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Sing Old Rose

Sing Old Rose and burn the bellows. “Old Rose” was the title of a song now unknown; thus, Izaak Walton (1590-1683) says, “Let's sing Old Rose.” Burn the bellows is said to be a schoolboy's perversion of burn libellos. At breaking-up time the boys might say, “Let's sing Old Rose [a popular song], and burn our schoolbooks” (libellos). This does not accord with the words of the well-known catch, which evidently means “throw aside all implements of work.”

Now we're met like jovial fellows,
Let us do as wise men tell us,
Sing Old Rose and burn the bellows.
Source: Dictionary of Phrase and Fable, E. Cobham Brewer, 1894
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More on Sing Old Rose from Infoplease:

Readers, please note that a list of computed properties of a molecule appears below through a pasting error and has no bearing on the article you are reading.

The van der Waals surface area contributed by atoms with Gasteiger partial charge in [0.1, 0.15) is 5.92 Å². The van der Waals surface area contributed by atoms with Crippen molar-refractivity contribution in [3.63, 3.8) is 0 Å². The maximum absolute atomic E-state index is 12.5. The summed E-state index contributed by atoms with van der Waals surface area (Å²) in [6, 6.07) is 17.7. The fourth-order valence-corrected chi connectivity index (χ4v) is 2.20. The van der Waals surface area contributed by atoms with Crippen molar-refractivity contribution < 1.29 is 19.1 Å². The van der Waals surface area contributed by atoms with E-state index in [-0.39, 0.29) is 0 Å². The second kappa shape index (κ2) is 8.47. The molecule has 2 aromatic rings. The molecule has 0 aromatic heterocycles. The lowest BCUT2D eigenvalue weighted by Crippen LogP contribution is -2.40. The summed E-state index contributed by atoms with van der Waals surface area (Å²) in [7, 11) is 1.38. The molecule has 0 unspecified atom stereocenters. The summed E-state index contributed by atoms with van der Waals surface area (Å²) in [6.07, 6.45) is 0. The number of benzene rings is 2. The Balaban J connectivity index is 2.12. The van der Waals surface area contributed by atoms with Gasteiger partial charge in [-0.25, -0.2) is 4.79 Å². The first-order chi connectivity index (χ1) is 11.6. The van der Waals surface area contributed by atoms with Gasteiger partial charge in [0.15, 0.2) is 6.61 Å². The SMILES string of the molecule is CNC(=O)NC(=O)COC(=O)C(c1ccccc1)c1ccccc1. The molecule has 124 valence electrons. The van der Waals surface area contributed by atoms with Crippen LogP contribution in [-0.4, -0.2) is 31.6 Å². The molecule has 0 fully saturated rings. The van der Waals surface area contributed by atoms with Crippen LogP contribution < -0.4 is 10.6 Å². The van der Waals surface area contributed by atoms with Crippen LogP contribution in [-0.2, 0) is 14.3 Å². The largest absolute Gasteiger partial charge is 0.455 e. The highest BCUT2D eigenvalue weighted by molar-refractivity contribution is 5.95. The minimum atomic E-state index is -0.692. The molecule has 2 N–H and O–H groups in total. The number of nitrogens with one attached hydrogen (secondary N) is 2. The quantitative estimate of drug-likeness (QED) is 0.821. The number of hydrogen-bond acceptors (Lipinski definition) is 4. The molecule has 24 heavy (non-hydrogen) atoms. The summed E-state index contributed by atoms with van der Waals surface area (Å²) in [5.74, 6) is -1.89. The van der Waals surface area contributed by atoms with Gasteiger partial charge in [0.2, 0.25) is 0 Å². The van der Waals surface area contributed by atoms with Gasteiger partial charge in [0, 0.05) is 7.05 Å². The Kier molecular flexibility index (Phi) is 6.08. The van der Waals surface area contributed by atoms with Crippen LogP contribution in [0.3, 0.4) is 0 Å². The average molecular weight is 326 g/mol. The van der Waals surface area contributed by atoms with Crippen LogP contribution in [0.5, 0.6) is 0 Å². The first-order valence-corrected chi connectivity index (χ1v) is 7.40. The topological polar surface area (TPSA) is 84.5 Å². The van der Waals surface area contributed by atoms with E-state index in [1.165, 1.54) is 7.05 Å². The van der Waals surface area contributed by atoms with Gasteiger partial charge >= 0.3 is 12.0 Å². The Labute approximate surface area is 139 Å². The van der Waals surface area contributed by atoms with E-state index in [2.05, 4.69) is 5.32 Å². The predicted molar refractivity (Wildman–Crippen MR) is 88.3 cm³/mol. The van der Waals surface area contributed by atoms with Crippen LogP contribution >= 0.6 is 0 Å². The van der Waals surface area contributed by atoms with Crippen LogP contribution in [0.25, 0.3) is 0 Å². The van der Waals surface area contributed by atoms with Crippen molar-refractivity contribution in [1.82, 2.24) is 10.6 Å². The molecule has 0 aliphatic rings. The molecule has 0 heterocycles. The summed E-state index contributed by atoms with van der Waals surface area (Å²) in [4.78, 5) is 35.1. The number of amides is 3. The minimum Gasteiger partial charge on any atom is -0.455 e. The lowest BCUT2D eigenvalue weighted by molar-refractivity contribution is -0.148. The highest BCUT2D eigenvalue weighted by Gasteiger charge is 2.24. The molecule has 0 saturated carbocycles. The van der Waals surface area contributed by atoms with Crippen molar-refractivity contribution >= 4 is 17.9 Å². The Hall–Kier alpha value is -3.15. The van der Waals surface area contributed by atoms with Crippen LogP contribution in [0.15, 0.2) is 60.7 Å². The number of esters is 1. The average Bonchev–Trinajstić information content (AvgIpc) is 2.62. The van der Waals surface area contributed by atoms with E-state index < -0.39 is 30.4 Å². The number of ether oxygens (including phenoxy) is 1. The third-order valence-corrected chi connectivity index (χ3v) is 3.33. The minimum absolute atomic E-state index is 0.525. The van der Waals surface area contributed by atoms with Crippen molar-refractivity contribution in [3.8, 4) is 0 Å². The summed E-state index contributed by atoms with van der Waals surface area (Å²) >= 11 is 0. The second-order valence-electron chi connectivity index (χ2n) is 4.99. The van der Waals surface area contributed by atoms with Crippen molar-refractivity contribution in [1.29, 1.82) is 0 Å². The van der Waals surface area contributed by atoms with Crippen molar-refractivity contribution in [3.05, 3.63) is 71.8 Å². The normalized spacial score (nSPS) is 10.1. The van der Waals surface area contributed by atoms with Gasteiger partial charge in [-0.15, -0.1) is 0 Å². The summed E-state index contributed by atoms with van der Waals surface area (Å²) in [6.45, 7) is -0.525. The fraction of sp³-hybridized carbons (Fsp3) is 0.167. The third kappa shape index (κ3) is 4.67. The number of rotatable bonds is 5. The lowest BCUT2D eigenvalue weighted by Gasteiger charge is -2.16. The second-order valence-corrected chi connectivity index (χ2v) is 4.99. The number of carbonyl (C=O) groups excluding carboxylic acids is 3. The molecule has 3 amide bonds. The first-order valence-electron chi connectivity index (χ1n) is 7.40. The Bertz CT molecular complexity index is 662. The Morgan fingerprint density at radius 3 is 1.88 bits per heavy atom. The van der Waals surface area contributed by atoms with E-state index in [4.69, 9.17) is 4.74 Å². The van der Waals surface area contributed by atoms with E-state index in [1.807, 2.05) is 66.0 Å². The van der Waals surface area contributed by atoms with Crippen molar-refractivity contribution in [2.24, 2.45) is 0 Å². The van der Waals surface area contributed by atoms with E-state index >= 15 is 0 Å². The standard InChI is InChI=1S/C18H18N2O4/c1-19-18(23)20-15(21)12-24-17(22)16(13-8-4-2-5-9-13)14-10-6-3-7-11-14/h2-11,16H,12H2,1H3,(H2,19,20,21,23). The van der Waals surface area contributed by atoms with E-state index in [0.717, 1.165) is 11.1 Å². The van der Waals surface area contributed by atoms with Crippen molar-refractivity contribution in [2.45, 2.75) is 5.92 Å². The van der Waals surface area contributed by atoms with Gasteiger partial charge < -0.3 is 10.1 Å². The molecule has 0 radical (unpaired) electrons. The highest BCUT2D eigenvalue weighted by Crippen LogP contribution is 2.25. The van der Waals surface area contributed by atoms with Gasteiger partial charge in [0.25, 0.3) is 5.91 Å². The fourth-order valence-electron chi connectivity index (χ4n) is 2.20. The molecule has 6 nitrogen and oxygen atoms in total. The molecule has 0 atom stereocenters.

• Sing Old Rose - Sing Old Rose Sing Old Rose and burn the bellows. “Old Rose” was the title of a song ...
  • Bellows - Bellows The pit of the stomach. To knock a man on the “bellows” takes his “wind ...
  • Dictionary of Phrase and Fable: S - Definitions, origins, and illustrative excerpts for words, phases, and literary allusions starting with "S"

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